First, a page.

John Harris

Birth: 1667


John Harris, D.D. (1667?-1719), scientific writer, divine, and topographer, born about 1666, son of Edward Harris, was scholar of Trinity College, Oxford, from 1684 to 1688. After taking orders he was presented to the vicarage of Icklesham, Sussex. On 7 Sept. 1690 he entered on the cure of the adjacent parish of Winchelsea, by the special order of the Bishop of Chichester, and on 14 Feb. 1690-1 he was inducted into the rectory of St. Thomas, Winchelsea (Cooper, Hist. of Winchelsea, p. 142). He was patronised by Sir William Cowper, lord keeper of the great seal (afterwards Lord Cowper and lord chancellor).

Cowper appointed him his chaplain; obtained for him a prebend in the cathedral of Rochester, in which he was installed 6 Feb. 1707-8; and presented him to the united parishes of St. Mildred, Bread Street, and St. Margaret Moses, London. Harris also held the perpetual curacy of Strood, Kent, to which he was appointed, in right of his prebendal stall, on 29 Aug. 1711; and he was presented to the rectory of East Barming, Kent, in 1715. He was severely persecuted by the Rev. Charles Humphreys, lecturer at St. Mildred's in 1708, who held him up to ridicule in a publication entitled 'The Picture of a High-flying Clergyman' (London, 1716).

At an early age his studies had taken a scientific turn, and on 29 April 1696 he was elected a fellow of the Royal Society (Thomson, Hist. Royal Soc. App. p. xxix). Two years later he preached the Boyle lectures in St. Paul's Cathedral. He took the degree of B.D. at Cambridge in 1699, and obtained the Lambeth degree of D.D. on 10 July 1706 (Gent. Mag. ccxvi. 636). About 1698, or soon afterwards, he began to read free public lectures on mathematics at the Marine Coffee House in Birchin Lane. These lectures had been instituted 'for the public good' by Mr. (afterwards Sir Charles) Cox, M.P. Harris was still engaged in delivering those lectures in 1702 and 1704; and in the former year he also taught all kinds of mathematics at his house in Amen Corner, 'where any person might be either boarded or taught by the month.'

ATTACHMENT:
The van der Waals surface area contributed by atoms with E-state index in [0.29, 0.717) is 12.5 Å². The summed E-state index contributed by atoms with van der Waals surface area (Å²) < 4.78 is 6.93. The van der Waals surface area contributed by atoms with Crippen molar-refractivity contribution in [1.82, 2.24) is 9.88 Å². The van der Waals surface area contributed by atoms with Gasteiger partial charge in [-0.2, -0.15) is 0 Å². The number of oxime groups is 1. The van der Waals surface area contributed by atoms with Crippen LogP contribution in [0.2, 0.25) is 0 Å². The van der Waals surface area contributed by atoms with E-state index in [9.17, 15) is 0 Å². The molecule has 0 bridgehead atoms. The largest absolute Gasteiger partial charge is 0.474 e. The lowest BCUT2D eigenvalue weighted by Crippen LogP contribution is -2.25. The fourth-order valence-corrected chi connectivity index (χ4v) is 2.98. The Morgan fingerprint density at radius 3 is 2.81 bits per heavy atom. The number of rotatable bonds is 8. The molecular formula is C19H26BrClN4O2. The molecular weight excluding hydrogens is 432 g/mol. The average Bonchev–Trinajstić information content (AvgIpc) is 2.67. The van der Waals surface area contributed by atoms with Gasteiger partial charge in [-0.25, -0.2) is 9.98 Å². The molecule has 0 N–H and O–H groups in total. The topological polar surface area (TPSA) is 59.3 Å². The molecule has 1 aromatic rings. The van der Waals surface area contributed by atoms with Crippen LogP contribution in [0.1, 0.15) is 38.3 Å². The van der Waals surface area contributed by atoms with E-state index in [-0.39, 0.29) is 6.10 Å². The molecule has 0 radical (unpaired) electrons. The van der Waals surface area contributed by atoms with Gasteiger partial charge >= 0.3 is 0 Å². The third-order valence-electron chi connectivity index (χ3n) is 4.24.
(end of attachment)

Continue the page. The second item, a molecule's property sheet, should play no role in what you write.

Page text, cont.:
In 1706, and perhaps earlier, he was a member of the council of the Royal Society, and on 30 Nov. 1709 he was elected secretary, an office which he held for only one year. He is supposed also to have been for a short time a vice-president of the society. He was employed by the London booksellers to compile a 'Collection of Voyages and Travels,' which was afterwards improved by Dr. John Campbell; and he likewise, at their suggestion, prepared the first English 'Dictionary of Arts and Sciences,' from which more recent cyclopaedias take their origin. In 1712 he began to make collections for a 'History of Kent,' of which one volume-of little value-was published shortly after his death.

Harris was culpably improvident, and was generally in distress. He died on 7 Sept. 1719 an absolute pauper, at Norton Court, Kent, and was buried in Norton Church at the expense of John Godfrey, esq., who had long been his friend and benefactor. His portrait, engraved by G. White, from a painting by B. White, is prefixed to the 'Lexicon Technicum;' another, engraved by Vertue, from a painting by A. Russel, appears in the 'History of Kent'.


His works are:

[Addit. MS. 5871, f. 43 b; Evans's Cat. of Engraved Portraits, No. 5012; Gent. Mag. 1814, pt. i. p. 19; Gough's British Topography, i. 445, 462, 483, 788; Hasted's Kent, i. pref. iv, 557, ii. 29 n.; Le Neve's Fasti; Lowndes's Bibl. Man. (Bohn), p. 1002; Nichols's Lit. Anecd. ix. 769; Memoirs of Whiston, p. 155.]


Thompson Cooper, Dictionary of National Biography, 1885-1900, Volume 25. pgs. 13-14.

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